When Fair is not Equal

When Fair is not Equal

At the public hearings of the Economics References Committee into Corporate Tax Avoidance (the Committee) on 1 July 2015, Senator Edwards asked a very good question of a witness: “Is the system fair”?

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Is the system fair?

While Senator Edwards was asking this question in relation to corporate income tax, we think this was a good and timely question for two reasons.

First, as highlighted in the Re:think tax discussion paper, fairness is one of the three core principles of a well-designed tax system. To be most effective Australia’s tax system need not only be fair, but it must be perceived as being fair. It is our reflection that the Committee is already influencing these perceptions.

Second, it causes us to consider what 'fair' in the context of a multinational enterprise actually means.

It is our submission that a fair system will ensure that Australian companies are properly rewarded for the work they perform in the Australian market. The rewards will be commensurate with the value the Australian companies add.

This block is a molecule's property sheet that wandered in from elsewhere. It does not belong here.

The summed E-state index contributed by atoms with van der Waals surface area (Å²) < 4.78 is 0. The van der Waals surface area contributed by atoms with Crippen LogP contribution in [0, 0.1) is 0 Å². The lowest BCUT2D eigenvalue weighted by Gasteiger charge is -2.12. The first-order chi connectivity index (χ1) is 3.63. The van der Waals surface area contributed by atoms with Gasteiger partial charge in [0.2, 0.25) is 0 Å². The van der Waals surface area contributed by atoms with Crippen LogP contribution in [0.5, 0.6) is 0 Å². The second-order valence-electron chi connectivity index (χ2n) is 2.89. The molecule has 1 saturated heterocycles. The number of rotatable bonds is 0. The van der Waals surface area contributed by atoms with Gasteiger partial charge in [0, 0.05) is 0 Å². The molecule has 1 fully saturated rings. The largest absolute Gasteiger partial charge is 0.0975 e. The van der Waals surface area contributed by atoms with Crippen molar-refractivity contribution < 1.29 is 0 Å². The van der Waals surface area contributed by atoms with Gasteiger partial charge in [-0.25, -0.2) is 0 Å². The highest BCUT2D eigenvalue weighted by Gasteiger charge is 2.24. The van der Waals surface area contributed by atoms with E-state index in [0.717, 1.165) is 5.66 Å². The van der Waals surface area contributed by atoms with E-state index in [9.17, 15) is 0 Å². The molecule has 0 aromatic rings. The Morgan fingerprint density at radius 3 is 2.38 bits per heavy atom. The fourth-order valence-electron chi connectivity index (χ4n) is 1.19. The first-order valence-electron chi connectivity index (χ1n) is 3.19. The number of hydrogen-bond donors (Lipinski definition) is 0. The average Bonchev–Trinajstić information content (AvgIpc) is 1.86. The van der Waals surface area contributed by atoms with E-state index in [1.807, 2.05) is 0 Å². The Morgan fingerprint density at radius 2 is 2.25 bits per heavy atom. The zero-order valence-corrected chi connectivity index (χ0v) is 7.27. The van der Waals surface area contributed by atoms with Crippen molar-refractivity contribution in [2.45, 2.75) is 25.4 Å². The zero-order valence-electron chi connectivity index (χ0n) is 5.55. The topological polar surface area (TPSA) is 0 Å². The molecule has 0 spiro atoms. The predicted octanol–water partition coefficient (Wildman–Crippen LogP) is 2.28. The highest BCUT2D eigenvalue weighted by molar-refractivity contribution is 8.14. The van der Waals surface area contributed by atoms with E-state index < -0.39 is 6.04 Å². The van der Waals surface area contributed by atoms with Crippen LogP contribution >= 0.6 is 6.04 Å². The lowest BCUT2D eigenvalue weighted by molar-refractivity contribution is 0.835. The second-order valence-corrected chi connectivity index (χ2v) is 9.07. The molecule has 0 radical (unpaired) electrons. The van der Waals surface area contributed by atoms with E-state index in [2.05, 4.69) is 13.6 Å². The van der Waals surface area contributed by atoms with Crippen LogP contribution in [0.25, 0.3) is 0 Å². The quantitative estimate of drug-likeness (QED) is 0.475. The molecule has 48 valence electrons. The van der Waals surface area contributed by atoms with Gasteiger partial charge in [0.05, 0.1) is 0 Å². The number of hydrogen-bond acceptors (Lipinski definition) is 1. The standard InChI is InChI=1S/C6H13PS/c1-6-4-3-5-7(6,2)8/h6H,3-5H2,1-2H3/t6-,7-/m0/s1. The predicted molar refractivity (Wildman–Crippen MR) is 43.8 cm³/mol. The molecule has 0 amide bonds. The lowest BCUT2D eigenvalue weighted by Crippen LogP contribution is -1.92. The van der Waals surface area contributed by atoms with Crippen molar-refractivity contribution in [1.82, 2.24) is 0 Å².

Looking to product sales within Australia, be it as a percentage of global sales or by comparison to global product pricing or manufacturing costs, will not necessarily reflect the value created by the Australian company within the Australian market, particularly for those Australian companies that rely heavily on intellectual property funded and developed overseas to generate sales in the local market.

It may well be that the profit outcomes achieved by a distribution company in Australia will not equal the outcomes achieved by an intellectual property holder overseas, but that doesn’t mean that the outcome is not fair to Australia.

While there will no doubt be many recommendations from the Committee, it is our hope that one outcome will be to ensure that Australia’s taxation, education and research and development policies remain directed towards supporting the development and retention of valuable intellectual property in Australia.

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